The interesring part of the old chap who I knew who sang 'We're all Jolly fellows' was his take on the bit about breakfast "....there's eggs and there's bread and a piece of old sow...." he said the bacon was sometimes so fatty that they could eat it so they put it in the pockets of their moleskin breeches and, over time, a permanent grease patch formed there. Some versions of the song suggest that they took it to eat later but according to my old boy they chucked it away when they got outside. There was a bit in his version about this wich. I recall, made Mike Waterson roar with laughter when he heard it. Pity I can't remember it now.


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Subject: RE: Folklore: Songs, poems etc about ploughmen/boys
From: Steve Gardham
Date: 04 Aug 12 - 06:25 PM

That must be 'the piece in oor pockets ah'll sweear an ah'll vow.'

Your version reminds me of the West Riding equivalent of 'Mutton Pie' which Paul recorded in which the mutton has become bacon, in which 'the least bit dropped would poison the cat.'


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Subject: RE: Folklore: Songs, poems etc about ploughmen/boys
From: Steve Gardham
Date: 05 Aug 12 - 12:20 PM

Keith,
Is your Joe going to be at Whitby on the Thursday? I need someone to help with my Squeezaround.


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Subject: RE: Folklore: Songs, poems etc about ploughmen/boys
From: GUEST,mg
Date: 05 Aug 12 - 07:48 PM

Is it who will plow the fields now? in Bantry Girls' lament..not sure.

Keep your hand on the plow..I believe an old spiritual..much better to me than the "eyes ont he prize"...

I think a reference in We are coming Father Abram 100000 more...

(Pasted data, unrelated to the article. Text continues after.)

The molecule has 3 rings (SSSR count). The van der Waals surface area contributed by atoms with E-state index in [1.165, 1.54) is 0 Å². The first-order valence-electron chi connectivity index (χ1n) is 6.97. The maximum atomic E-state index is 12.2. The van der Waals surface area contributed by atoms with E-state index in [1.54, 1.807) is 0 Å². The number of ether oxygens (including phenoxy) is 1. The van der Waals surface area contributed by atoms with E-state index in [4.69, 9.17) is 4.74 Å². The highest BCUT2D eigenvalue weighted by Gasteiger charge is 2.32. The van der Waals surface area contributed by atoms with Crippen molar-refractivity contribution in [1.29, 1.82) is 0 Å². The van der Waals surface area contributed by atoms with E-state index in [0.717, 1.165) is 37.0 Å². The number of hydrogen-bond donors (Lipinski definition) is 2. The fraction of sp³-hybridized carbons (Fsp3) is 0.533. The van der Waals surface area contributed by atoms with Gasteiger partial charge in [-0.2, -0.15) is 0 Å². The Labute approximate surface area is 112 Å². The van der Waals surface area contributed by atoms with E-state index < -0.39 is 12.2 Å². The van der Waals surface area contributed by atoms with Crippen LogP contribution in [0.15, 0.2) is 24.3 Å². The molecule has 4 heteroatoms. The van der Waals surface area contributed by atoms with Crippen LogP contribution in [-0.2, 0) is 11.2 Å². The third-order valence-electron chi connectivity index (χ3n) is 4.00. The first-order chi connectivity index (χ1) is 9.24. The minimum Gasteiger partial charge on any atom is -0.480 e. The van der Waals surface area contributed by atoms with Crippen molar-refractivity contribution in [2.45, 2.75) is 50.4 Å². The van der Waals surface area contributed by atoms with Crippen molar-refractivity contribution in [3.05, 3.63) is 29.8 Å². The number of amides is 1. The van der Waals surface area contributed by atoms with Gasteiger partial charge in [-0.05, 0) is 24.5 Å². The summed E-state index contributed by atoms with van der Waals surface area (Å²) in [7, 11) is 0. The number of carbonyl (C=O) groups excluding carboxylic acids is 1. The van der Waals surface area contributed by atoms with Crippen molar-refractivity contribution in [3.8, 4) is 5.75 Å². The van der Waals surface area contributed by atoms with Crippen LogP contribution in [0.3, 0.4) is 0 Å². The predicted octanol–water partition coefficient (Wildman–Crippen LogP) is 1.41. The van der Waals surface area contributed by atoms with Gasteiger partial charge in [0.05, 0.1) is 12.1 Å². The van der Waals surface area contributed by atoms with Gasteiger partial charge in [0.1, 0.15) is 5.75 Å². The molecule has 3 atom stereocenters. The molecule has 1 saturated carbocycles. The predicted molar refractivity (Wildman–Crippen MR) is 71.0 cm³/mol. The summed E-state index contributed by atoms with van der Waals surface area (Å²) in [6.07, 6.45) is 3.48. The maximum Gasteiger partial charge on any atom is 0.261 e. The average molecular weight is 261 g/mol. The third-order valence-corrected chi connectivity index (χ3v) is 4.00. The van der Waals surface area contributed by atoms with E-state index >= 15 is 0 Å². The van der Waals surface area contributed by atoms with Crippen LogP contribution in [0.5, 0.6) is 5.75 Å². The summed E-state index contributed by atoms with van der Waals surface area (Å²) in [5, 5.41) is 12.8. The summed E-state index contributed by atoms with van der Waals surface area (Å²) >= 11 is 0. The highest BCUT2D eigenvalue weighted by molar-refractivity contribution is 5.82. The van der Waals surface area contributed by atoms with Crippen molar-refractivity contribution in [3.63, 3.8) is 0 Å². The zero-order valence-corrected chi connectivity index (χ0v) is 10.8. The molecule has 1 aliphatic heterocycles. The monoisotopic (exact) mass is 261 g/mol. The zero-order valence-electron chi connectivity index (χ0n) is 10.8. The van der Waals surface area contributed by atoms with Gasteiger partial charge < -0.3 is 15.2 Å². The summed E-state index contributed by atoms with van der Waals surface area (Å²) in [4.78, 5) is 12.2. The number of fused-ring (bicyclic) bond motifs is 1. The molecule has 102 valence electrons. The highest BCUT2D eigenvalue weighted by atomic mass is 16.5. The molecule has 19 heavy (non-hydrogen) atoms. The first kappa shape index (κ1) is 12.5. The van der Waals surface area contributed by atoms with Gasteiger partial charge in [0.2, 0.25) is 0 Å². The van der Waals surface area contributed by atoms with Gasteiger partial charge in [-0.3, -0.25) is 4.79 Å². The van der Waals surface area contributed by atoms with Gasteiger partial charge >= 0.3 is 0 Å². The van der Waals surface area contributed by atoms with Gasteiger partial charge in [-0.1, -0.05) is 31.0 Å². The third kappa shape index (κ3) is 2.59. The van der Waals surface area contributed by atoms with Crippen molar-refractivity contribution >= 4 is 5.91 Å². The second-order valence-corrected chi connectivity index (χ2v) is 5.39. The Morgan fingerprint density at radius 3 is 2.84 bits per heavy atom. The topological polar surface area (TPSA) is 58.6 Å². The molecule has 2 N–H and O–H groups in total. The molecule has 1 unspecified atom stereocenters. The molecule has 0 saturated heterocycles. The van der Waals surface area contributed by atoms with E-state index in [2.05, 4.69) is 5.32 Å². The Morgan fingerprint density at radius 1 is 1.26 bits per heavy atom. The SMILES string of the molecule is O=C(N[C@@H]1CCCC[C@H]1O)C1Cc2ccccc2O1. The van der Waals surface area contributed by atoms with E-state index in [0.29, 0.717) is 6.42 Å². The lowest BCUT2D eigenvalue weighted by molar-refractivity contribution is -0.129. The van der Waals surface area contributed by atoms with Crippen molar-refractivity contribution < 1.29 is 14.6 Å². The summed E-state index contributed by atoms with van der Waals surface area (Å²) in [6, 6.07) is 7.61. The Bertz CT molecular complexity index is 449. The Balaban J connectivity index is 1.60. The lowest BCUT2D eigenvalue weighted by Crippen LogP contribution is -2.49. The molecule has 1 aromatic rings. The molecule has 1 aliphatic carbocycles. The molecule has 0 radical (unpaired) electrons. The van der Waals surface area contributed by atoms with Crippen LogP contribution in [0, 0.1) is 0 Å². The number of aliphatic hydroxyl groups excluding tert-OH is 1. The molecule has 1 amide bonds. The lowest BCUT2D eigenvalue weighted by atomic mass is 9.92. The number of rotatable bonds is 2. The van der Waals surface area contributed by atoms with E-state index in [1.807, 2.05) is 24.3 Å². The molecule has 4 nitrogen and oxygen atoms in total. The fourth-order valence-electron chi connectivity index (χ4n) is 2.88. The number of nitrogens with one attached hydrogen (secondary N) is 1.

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Subject: RE: Folklore: Songs, poems etc about ploughmen/boys
From: GUEST,Charles Macfarlane
Date: 05 Aug 12 - 08:33 PM

> From: GUEST,mg
>
> Is it who will plow the fields now? in Bantry Girls' lament

Yes, that's right.

Who will plough the fields now?
Who will cut/sow the corn?
Who will watch the sheep now,
And have them neatly shorn?
The stack that's in the haggard/hazard
Unthrashed it may remain
Since Johnny's gone a-thrashing
The dirty King Of Spain.

Although it's uaually thought of as a girl's song, in the days when I used to be able to get beefy enough strings, I used to sing it, in Open B (Open C down a semi - used to struggle with the highest notes in Open C).


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Subject: Lyr Add: EARLY TO BED (Little Johnny England)
From: Jim Dixon
Date: 26 May 13 - 01:21 PM

EARLY TO BED
As sung by Little Johnny England on "10 Years On"

1. Before the sun has risen in the pitch-black and the cold,
I lead the team across the yard and wait as I've been told.
When the order's given, file out to the lane.
Sparks fly from the horses' hooves and the hobnails do the same.

2. The horses warm our bodies as we slumber past the trees.
The sound of men and horses is carried on the breeze,
Past the cottage curtains, the candles all aglow,
Across the bridge so noisily and hear the river flow.

CHORUS: And it's early to bed, early to rise
Won't make a ploughboy wealthy or wise,
And it's out to the fields and the open skies
With the call of the wind and the seagulls' cries.

3. Hitch up to the plough line, wait for the day.
When the sun appears, I'm already on my way.
Cold grips the handle; the hands grip the reins.
As they lean to their collars, the horses take the strain.

4. Working all day with no time to stop and stand,
The earth flows in waves as it patterns out the land.
So much to think about, so much to see,
That the day flows so fast and so easily.

CHORUS

5. One hand on the handle, the other on the line,
Furrow after furrow, time after time,
I walk behind the plowshare, and listen to the sound,
And when the sun begins to fade, I'm homeward bound.

CHORUS TWICE


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Subject: RE: Folklore: Songs, poems etc about ploughmen/boys
From: GUEST,Don Wise
Date: 26 May 13 - 01:31 PM

Rather more modern( perhaps too modern?) is "Penny for the Ploughboys" (Colin Cater) recorded by Pete Coe on his CD "In Paper Houses".


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Subject: RE: Folklore: Songs, poems etc about ploughmen/boys
From: Max Johnson
Date: 27 May 13 - 10:52 AM

Threadbare Consort used to sing several ploughing songs.

The Painful Plough:
They must have bread and biscuit, rice pudding, flour and peas
To feed our jolly sailors as they sail o'er the seas
And every man that stands here must own to what is true:
They cannot sail the ocean without the painful plough.


My favourite though, will always be the well-known 'Ox-Plough Song.